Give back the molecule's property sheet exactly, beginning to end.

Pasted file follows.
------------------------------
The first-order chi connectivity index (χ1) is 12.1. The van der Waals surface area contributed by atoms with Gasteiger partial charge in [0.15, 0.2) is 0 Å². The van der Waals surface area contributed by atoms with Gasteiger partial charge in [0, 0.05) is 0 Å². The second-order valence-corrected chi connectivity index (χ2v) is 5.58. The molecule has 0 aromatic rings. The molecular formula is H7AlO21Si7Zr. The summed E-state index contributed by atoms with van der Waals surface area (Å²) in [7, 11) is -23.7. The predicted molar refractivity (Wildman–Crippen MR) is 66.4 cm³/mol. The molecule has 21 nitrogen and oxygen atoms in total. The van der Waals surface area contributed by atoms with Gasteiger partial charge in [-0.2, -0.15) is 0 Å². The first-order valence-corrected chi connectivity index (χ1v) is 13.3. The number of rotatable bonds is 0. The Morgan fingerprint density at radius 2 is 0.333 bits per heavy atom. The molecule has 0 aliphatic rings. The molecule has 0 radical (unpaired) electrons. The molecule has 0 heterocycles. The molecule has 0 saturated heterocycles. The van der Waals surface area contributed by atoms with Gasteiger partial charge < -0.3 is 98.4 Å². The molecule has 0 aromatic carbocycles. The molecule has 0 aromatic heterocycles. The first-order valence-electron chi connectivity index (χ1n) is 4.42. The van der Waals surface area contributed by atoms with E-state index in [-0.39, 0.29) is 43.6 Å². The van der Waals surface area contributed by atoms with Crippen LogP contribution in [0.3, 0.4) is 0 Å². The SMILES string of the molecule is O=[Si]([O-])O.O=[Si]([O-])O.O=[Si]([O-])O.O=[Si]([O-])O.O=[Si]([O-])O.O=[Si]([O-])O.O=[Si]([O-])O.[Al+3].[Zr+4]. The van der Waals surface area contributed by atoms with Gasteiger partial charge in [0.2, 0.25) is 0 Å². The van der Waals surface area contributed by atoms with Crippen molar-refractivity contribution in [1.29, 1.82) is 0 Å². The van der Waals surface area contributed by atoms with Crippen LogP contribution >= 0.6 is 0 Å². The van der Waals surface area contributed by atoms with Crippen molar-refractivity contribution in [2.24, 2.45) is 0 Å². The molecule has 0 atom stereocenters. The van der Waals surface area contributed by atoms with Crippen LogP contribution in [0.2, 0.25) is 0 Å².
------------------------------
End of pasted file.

The first-order chi connectivity index (χ1) is 12.1. The van der Waals surface area contributed by atoms with Gasteiger partial charge in [0.15, 0.2) is 0 Å². The van der Waals surface area contributed by atoms with Gasteiger partial charge in [0, 0.05) is 0 Å². The second-order valence-corrected chi connectivity index (χ2v) is 5.58. The molecule has 0 aromatic rings. The molecular formula is H7AlO21Si7Zr. The summed E-state index contributed by atoms with van der Waals surface area (Å²) in [7, 11) is -23.7. The predicted molar refractivity (Wildman–Crippen MR) is 66.4 cm³/mol. The molecule has 21 nitrogen and oxygen atoms in total. The van der Waals surface area contributed by atoms with Gasteiger partial charge in [-0.2, -0.15) is 0 Å². The first-order valence-corrected chi connectivity index (χ1v) is 13.3. The number of rotatable bonds is 0. The Morgan fingerprint density at radius 2 is 0.333 bits per heavy atom. The molecule has 0 aliphatic rings. The molecule has 0 radical (unpaired) electrons. The molecule has 0 heterocycles. The molecule has 0 saturated heterocycles. The van der Waals surface area contributed by atoms with Gasteiger partial charge < -0.3 is 98.4 Å². The molecule has 0 aromatic carbocycles. The molecule has 0 aromatic heterocycles. The first-order valence-electron chi connectivity index (χ1n) is 4.42. The van der Waals surface area contributed by atoms with E-state index in [-0.39, 0.29) is 43.6 Å². The van der Waals surface area contributed by atoms with Crippen LogP contribution in [0.3, 0.4) is 0 Å². The SMILES string of the molecule is O=[Si]([O-])O.O=[Si]([O-])O.O=[Si]([O-])O.O=[Si]([O-])O.O=[Si]([O-])O.O=[Si]([O-])O.O=[Si]([O-])O.[Al+3].[Zr+4]. The van der Waals surface area contributed by atoms with Gasteiger partial charge in [0.2, 0.25) is 0 Å². The van der Waals surface area contributed by atoms with Crippen molar-refractivity contribution in [1.29, 1.82) is 0 Å². The van der Waals surface area contributed by atoms with Crippen LogP contribution >= 0.6 is 0 Å². The van der Waals surface area contributed by atoms with Crippen molar-refractivity contribution in [2.24, 2.45) is 0 Å². The molecule has 0 atom stereocenters. The van der Waals surface area contributed by atoms with Crippen LogP contribution in [0.2, 0.25) is 0 Å².